History of Marijuana
Have you ever sat down and wondered about the history of marijuana use? A lot of people don’t until someone asks them and they are instantly curious. Just how long has marijuana been around? Did people smoke weed thousands of years ago? The origins of marijuana go back a ridiculous amount of years. After all, it just grows naturally in the ground. So, put on your thinking caps, and join us for this history lesson about our beloved bud.
The Origin of Weed
What do we know about cannabis history? Historians believe the origin of weed spawns back over four thousand years. The oldest known written record of cannabis was recorded between 2900-2700 BC by former Chinese emperor, Chen Nung. The Romans and Greeks were also known to imbibe. Really, is that any surprise? Those guys could party.
Cannabis can be grown all over the world for all of us to enjoy. It has met with mixed reactions across the globe as far as legality is concerned.
When did Marijuana Start Being Used for Medical Purposes?
Fu Hsi wrote of one of the earliest use of cannabis as a medicine in 2900 BC. That seems to be the earliest use of marijuana. The Chinese sure knew how to use a plant to the best of its abilities. Certain Bible scholars believe that anointing oil was made with cannabis as referenced in the Bible. That would suggest that it was used for many different types of healing.
Timeline: Worldwide Cannabis History
- In 1213 BC, Egyptians start toking up to cure glaucoma. While this seems like a ridiculously long time ago to discover this benefits of marijuana, and modern medicine should support those findings by now, many modern-day lawmakers still disagree.
- In 1000 BC, India mixes marijuana with milk for a pain killer.
- The 1500’s saw both the English and the Chinese stocking their medical bags with cannabis. The Middle Ages had this figured out. “The Anatomy of Melancholy” details how marijuana can be used for helping depression.
- In 1840, Queen Victoria was rumored to have used it to treat cramps. If the rumors were true, she was on to something. There is not much a joint and a hot bath can’t fix.
- 1889 brought about an article in the Lancet that described cannabis as a tool for getting through opiate withdrawal.
History of Cannabis in the US
The Early Daze
George Washington and Thomas Jefferson both grew cannabis plants. Did they smoke? It depends on who you ask. If you had fields of it, wouldn’t you smoke some? While the history of cannabis in the US may have included our founding fathers, there is little evidence to support such claims.
In 1911, Massachusetts decides to set a precedent and outlaws marijuana in their state. This is when the United States history of marijuana legislation begins. This action led to a chain reaction, as Maine, Wyoming, and Indiana followed suit two years later. It is believed that they thought outlawing the herb would rid their states of all forms of nefarious deeds.
Less than a decade later, New York. Vermont, Utah, Colorado, Nevada, and California all outlawed the drug. More states continued the trend. Everything, however, comes back into fashion sooner or later.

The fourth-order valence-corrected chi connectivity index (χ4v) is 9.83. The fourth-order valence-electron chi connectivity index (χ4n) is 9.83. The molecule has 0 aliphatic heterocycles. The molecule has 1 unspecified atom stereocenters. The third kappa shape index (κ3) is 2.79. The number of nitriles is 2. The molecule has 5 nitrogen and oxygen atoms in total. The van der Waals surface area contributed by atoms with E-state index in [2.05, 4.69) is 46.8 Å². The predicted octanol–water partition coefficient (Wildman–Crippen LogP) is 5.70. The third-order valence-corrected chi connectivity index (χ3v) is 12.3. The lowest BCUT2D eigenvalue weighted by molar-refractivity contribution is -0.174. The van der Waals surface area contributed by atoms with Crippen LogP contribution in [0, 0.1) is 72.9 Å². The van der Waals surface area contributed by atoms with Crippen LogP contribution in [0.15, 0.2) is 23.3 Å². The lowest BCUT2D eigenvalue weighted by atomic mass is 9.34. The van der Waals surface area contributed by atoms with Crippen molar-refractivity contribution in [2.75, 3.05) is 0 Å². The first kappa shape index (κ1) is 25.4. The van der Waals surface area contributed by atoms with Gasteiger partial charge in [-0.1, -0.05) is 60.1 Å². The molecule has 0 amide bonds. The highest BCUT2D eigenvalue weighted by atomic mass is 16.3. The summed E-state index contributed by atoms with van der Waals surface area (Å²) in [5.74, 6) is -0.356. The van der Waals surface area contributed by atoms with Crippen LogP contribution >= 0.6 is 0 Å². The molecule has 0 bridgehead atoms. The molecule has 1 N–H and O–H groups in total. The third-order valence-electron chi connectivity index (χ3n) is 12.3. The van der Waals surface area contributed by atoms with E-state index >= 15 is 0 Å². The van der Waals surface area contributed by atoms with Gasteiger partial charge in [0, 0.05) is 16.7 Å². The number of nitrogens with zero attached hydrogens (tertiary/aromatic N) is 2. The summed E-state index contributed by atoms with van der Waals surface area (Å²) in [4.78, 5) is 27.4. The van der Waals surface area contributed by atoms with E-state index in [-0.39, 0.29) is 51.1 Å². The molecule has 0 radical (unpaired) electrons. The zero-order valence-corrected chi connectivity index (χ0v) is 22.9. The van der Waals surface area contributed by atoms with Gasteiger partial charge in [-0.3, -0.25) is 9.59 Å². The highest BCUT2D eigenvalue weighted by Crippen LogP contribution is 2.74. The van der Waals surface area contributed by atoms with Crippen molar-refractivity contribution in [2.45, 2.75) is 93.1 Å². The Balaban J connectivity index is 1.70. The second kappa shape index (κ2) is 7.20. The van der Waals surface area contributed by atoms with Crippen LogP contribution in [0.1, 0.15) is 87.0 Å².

Federal Bureau of Narcotics
In the 1930s, marijuana extracts were being sold as medicine in the United States. In 1933, however, Harry Anslinger of the Federal Bureau of Narcotics was in the midst of leading the charge against cannabis, and announced that marijuana use was linked to murders. These crimes were documented in the “Gore Files” which are now regarded as dubious at best in their integrity; some of the contents have since been proved false.
The Bureau of Narcotics called for reform, and in 1936, the infamous “Reefer Madness” film was released, which scared parents across the nation into turning on marijuana with vehemence. This film radicalized the criminalization side of the history of marijuana use in the United States.
In 1937, taxes were added onto the sale of the drug and in 1942 marijuana was removed from the United States Pharmacopoeia.
1970 was the big year when the United States government classified marijuana as a drug “with no acceptable medical use.” It was also labeled a Schedule 1 Narcotic along with Heroin. Cocaine and Meth are only Schedule 2.
In 1971, former President Richard Nixon, declared a “War on Drugs” linking marijuana with the rest of the narcotics, despite a lack of evidence that it was harmful. Alcohol, in contrast, remains legal.
In 1973, the DEA was established and marijuana seems to be an ever-growing target of the organization since causing much of the modern history of marijuana to hold a negative stigma.
History of Marijuana and its Effect on Modern America
Fast forward to present, where half the country, as well as our nation’s capital, has finally gotten on board with the fact that marijuana is not harmful but beneficial. Only time will tell how long we have until the rest of our states and the federal government come to the same conclusion.
You can get an in-depth look at the life of cannabis from our good friends at the DEA in the article is entitled “Cannabis, Coca, & Poppy: Nature’s Addictive Plants.” Take some of what you read with a grain of salt, because things have moved on, but you will find some very interesting facts. Or if anything, you’ll gain perspective on the many social and political factors that have impacted the history of marijuana in the US.
Check out this huge, in-depth timeline that may answer many of your questions about the history of marijuana. Be sure to keep an eye out for more marijuana facts and statistics on The Spot 420’s comprehensive cannabis blog.